Society does change and it does improves for race,sex,gender,etc... but at a snails glacier like pace in small improvements over time. And will continue so until so called adults start to become more confrontational and honest and start to confront each other on behaviors that are unacceptable by them and society. It will continue to be issues well into the next century.

    And yes I'm a Man! So there! :-)

    .

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    1. As I mentioned above, many men see the problem and do their best to improve things. No "so there!" is necessary. The number of male colleagues I respect greatly outnumber the numbskulls.

      I agree with you that there is a much wider societal problem and that the issues in IT are a reflection of that. The problems get amplified in male dominated fields, not just IT. Thank you for raising that issue.

      I have another article in the works, not about sexism or any other -ism per se, but rather one critiquing the way hiring in IT is done nowadays, and in particular critiquing the advice given in a recent article in CIO magazine that may shed more light on the situation I wrote about here.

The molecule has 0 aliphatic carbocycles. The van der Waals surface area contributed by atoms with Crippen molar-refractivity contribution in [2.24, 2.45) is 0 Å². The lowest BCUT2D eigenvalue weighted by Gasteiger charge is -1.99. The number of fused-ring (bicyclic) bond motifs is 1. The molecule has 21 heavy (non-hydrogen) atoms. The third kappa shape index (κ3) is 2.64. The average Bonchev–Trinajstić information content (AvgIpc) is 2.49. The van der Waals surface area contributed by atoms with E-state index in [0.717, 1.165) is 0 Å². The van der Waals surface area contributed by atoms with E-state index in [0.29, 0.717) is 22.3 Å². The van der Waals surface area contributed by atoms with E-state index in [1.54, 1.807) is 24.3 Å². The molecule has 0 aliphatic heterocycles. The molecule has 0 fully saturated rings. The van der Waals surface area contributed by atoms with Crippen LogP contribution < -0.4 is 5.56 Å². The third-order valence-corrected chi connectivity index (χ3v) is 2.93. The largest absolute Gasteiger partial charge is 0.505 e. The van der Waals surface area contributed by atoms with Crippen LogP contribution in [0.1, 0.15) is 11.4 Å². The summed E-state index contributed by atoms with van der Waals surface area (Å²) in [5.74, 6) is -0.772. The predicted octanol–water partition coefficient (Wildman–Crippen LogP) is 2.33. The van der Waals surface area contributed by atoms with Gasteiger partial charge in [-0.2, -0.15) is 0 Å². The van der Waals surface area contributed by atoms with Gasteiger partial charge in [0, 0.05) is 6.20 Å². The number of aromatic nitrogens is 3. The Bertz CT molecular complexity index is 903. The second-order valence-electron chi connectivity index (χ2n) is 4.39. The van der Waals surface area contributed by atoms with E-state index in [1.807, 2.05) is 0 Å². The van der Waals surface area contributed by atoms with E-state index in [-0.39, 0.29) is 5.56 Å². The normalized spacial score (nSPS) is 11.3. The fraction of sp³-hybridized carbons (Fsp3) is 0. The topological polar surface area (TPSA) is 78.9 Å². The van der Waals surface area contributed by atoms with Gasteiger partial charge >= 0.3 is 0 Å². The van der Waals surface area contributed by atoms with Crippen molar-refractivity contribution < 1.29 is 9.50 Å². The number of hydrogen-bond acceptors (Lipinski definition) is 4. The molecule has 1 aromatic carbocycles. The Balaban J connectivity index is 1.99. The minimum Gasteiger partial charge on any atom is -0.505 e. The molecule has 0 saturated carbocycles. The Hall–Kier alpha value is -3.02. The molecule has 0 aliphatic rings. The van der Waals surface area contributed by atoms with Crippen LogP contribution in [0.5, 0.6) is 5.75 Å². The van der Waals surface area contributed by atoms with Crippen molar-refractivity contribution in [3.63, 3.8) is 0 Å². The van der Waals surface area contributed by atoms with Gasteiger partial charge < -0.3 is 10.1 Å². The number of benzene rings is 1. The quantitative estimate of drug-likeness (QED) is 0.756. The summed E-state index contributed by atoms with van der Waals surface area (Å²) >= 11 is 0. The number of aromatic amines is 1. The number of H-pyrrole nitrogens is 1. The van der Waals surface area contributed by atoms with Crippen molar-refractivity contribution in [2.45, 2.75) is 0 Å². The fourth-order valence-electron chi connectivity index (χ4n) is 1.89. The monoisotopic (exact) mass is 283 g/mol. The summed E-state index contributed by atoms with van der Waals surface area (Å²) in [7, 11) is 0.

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  11. I think it's amazing that you have been in the business for so long, and have your own consulting company. My fiance' and I are going to start one as well called Attack Surface in Canada. He has 2 decades of experience in the industry, and I'm a noob loving Linux. Good luck with your business.

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  12. You asked if you would be mistreated... The manager said he would make sure that you weren't, which is his job, as the manager. You then inferred that you would be mistreated.

    There is absolutely no logic to your assumptions. Assuming that men will abuse you, because they are men, is bigoted.

    You were offered a job, didn't take it, and then complain that they don't hire women? How is this rational?

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    1. Do you know anything at all about management? Nobody can dictate workplace attitudes. You can foster a positive work environment but no manager can tell people what to think. To do so is entirely counterproductive. I have 34 years in IT, including 17 years running IT related businesses and 6 years as a corporate IT Director. My comments are rational because I understand how to manage people. That manager clearly did not. Dictating doesn't work.